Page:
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GCHERA World Agriculture Prize Laureates 2018
- Oct 29, 2018

Professor Eric Yirenkyi Danquah

Director, West Africa Centre for Crop Improvement (WACCI)
College of Basic and Applied Sciences
University of Ghana
PMB 30, Legon, Accra
Ghana

 

Eric Danquah is Professor of Plant Genetics in the College of Basic and Applied Sciences at the University of Ghana and Director of the West Africa Centre for Crop Improvement (WACCI). He gained a BSc degree in Agriculture (Crop Science) from the University of Ghana (1984), an MPhil in Plant Breeding from University of Cambridge, UK (1987) and a PhD in Genetics also from the University of Cambridge, UK (1993). He turned down an offer of a post-doctoral fellowship at Cornell University believing he had the knowledge and skills needed to impact directly on Africa’s development. In February 1994, he was appointed Lecturer in the Department of Crop Science, University of Ghana. He was promoted to Senior Lecturer in 2001, Associate Professor in 2004 and Full Professor in 2007. He was a Visiting Scientist at the BBSRC-Long Ashton Research Institute, UK from 2000 to 2001. Currently, apart from being the Director of the WACCI he also serves as the Director of the Biotechnology Centre at the University of Ghana. He is a recipient of a Distinguished award for meritorious service, University of Ghana, 2013.

Eric Danquah has accomplished notable achievements in higher education and global development, he:

·         established WACCI in the University of Ghana in 2007 as a consequence of his shared vision and leadership to train a new generation of plant breeders to develop improved varieties of the staple crops of West and Central Africa,

·         led a maize breeding program which has released three high yielding maize varieties in Ghana

·         created the Seed Science and Technology International MSc degree program,

·         significantly contributed to the establishment of the Biotechnology Centre at the University of Ghana.

The WACCI approach is to equip plant breeders with the knowledge and skills to develop superior varieties of indigenous crops using both conventional and modern technologies. With WACCI, Eric Danquah has worked tirelessly to significantly improve the quality of PhD training in plant breeding offered to students from universities in West, East Central and Southern Africa.

The impact of WACCI as an international centre for the development of world-class PhD plant breeders under Eric Danquah’s leadership has been impressive. So far, WACCI has enrolled over 114 PhD plant breeding students from 19 African countries and graduated 66, while the balance move through the program. Three high-yielding maize hybrids released by WACCI under his leadership as Principal Investigator are being scaled up for commercialization and will significantly increase maize productivity in Ghana. The major impact of the program is in the numbers of new varieties of crops developed by these students in their home countries through their plant breeding projects. Last year, one of the foundation students released five rice varieties in Ghana. Also many varieties developed are for “orphaned” crops — those indigenous to Africa but rarely the target of intensive breeding efforts because they are of little commercial importance. Essentially, these efforts increase food security for Africa. One of Eric Danquah’s major objectives was that WACCI should attract women to plant breeding programs. Today, more than 35 percent of the PhD students enrolled in WACCI are women.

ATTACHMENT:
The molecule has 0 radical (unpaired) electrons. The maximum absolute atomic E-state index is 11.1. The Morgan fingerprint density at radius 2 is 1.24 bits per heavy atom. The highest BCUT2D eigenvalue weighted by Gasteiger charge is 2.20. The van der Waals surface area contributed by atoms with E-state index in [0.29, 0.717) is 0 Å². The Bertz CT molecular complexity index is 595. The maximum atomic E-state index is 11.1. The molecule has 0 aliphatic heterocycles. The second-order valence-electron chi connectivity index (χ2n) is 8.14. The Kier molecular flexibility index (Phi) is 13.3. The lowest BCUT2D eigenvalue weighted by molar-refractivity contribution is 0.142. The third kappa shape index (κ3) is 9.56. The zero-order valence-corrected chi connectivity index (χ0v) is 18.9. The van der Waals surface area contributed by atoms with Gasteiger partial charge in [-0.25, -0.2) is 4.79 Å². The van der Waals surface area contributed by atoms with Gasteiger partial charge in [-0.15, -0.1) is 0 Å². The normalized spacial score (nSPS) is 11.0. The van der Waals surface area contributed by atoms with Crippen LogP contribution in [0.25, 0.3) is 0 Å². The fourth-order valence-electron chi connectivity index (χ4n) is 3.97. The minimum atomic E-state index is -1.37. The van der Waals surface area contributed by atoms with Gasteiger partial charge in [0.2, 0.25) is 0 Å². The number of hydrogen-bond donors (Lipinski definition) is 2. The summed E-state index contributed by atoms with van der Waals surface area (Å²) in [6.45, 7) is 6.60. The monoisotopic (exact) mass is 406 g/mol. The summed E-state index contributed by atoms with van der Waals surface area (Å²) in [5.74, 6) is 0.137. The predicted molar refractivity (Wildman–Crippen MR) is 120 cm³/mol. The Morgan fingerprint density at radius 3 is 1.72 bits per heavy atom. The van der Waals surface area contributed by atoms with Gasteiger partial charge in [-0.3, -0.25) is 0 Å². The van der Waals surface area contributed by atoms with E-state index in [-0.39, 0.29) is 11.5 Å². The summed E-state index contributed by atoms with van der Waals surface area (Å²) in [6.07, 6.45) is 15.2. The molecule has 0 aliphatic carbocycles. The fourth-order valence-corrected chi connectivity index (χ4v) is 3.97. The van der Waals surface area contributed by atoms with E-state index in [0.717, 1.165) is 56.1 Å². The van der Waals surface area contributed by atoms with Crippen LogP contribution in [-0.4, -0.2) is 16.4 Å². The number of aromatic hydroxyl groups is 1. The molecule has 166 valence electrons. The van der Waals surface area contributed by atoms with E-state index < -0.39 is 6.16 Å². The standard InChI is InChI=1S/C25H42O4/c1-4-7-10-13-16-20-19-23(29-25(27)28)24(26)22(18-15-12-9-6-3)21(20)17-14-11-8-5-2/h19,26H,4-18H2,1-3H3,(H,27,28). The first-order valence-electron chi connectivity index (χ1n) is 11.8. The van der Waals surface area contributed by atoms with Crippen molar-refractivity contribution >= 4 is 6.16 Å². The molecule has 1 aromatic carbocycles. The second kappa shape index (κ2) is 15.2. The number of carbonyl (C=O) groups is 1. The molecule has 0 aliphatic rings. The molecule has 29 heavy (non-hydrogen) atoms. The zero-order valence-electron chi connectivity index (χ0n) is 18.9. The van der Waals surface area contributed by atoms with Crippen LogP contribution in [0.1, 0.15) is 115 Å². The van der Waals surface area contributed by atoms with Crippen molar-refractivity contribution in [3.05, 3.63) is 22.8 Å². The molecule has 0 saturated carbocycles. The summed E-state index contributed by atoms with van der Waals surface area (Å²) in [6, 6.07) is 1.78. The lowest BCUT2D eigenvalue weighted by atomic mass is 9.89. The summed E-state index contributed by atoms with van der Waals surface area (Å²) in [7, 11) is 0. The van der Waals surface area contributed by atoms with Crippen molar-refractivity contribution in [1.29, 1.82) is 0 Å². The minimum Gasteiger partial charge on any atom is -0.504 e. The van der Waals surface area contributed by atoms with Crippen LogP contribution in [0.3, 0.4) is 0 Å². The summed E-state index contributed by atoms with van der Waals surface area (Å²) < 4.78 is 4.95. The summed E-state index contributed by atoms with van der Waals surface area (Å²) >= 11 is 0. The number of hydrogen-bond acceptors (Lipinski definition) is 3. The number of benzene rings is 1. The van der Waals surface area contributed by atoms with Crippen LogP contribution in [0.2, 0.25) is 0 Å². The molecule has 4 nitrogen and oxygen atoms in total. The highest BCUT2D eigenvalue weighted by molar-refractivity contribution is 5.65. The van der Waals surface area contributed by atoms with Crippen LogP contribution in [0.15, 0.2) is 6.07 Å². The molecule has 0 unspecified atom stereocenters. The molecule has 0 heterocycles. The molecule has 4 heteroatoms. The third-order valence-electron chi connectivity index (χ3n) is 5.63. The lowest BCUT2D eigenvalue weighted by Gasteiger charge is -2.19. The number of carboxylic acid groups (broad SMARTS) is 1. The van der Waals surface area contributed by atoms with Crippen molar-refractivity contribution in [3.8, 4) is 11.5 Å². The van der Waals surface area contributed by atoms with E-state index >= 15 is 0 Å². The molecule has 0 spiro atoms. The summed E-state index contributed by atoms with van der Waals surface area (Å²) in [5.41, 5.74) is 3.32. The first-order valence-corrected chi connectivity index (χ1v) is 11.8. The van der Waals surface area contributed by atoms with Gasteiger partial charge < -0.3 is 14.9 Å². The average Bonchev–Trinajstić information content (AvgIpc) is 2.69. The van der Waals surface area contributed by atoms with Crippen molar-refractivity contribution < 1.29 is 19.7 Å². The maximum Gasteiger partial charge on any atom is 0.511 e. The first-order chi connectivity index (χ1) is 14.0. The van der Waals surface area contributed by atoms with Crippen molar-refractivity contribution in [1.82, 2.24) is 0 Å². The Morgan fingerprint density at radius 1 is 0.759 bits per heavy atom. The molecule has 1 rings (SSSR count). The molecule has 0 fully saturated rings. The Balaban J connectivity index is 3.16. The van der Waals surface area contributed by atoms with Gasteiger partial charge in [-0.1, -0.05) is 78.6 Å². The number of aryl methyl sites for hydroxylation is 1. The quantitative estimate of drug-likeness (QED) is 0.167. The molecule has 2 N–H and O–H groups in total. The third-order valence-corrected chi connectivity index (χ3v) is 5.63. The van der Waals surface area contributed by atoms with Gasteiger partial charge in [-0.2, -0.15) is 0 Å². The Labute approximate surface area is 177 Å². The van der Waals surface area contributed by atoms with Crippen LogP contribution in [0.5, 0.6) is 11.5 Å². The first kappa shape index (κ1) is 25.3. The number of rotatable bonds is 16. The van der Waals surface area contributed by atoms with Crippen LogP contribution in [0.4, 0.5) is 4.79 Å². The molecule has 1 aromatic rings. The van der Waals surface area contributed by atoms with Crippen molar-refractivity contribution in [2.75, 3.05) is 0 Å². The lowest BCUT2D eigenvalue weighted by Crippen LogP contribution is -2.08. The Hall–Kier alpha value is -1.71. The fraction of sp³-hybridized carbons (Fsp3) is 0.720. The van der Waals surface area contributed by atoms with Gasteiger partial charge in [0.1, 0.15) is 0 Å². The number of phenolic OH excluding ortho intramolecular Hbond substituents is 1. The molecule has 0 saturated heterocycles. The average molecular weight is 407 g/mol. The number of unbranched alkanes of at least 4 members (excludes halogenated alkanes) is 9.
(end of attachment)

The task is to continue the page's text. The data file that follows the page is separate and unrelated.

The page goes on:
Using the WACCI platform, Eric Danquah competed for and won an African Centres of Excellence award from the World Bank, which provided (among other things) $8M over a four-year period to help enhance infrastructure and to create the Seed Science and Technology International Master’s (MPhil) degree program. The goal of this MPhil is to address the issue of limited human capacity in seed science and technology by educating professionals with the requisite skills and expertise to ensure the supply of quality seed of improved varieties so urgently needed in African farmers’ fields.

Eric Danquah’s role in strengthening the University of Ghana’s Biotechnology Centre is an accomplishment to note. A few years ago, there was little but a name associated with the Biotechnology Centre. Eric Danquah has helped build the Biotechnology Centre into a partner worthy to collaborate with and equip several undergraduate students with skills for advanced study. Under his leadership at WACCI, an infrastructure-improvement program worth over $2.4 million has been completed and inaugurated, among other things, a well-equipped tissue culture laboratory, a seed science laboratory, a bioinformatics platform, and an upgrade for the university farms. These developments led by Eric Danquah make the University of Ghana one of the best endowed, focused and supported higher educational institutions for agriculture and the life sciences in all of Sub-Saharan Africa.

Eric Danquah has acted as a consultant for the Science Council of the Consultative Group of International Agricultural Research (CGIAR), the Food and Agricultural Organisation (FAO), the International Fund for Agricultural Development (IFAD), the USAID and participated in over 120 international meetings in Africa, Asia, Europe, South America, the United Kingdom and the United States of America. In 2008, he served on a six-member international panel (External Programme Management Review Team) of the International Crops Research Centre for the Semi-Arid Tropics (ICRISAT), Hyderabad, India. He was a member of the Steering and Advisory Committee of the CGIAR Dryland Cereals research project led by ICRISAT, 2014 -2017. He is a member of the Academic Board of the Planet Earth Institute, UK and a member of Technical Advisory Committee (TAC) of the Bill and Melinda Gates-funded Africa Yam Project at the International Institute for Tropical Agriculture (IITA), Ibadan, Nigeria.  He is also a member of the Advisory and Management Board of the African Centre for Crop Improvement, University of KwaZulu-Natal, South Africa.